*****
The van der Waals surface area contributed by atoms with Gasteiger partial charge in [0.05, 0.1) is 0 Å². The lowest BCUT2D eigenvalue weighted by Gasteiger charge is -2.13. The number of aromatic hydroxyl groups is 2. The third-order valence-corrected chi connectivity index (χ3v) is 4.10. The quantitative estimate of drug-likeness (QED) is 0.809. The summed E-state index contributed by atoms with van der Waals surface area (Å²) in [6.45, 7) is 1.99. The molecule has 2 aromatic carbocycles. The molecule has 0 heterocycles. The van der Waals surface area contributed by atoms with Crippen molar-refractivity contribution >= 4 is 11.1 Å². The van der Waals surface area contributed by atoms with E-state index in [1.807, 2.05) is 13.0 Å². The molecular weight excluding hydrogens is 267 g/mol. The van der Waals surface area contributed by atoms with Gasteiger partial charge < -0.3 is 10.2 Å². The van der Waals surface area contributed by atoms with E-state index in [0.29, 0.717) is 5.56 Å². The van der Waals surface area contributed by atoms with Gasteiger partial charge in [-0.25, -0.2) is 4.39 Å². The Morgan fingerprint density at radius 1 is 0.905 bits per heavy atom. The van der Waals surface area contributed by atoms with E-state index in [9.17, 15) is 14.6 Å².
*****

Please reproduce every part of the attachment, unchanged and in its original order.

The van der Waals surface area contributed by atoms with Gasteiger partial charge in [0.05, 0.1) is 0 Å². The lowest BCUT2D eigenvalue weighted by Gasteiger charge is -2.13. The number of aromatic hydroxyl groups is 2. The third-order valence-corrected chi connectivity index (χ3v) is 4.10. The quantitative estimate of drug-likeness (QED) is 0.809. The summed E-state index contributed by atoms with van der Waals surface area (Å²) in [6.45, 7) is 1.99. The molecule has 2 aromatic carbocycles. The molecule has 0 heterocycles. The van der Waals surface area contributed by atoms with Crippen molar-refractivity contribution >= 4 is 11.1 Å². The van der Waals surface area contributed by atoms with E-state index in [1.807, 2.05) is 13.0 Å². The molecular weight excluding hydrogens is 267 g/mol. The van der Waals surface area contributed by atoms with Gasteiger partial charge < -0.3 is 10.2 Å². The van der Waals surface area contributed by atoms with E-state index in [0.29, 0.717) is 5.56 Å². The van der Waals surface area contributed by atoms with Gasteiger partial charge in [-0.25, -0.2) is 4.39 Å². The Morgan fingerprint density at radius 1 is 0.905 bits per heavy atom. The van der Waals surface area contributed by atoms with E-state index in [9.17, 15) is 14.6 Å².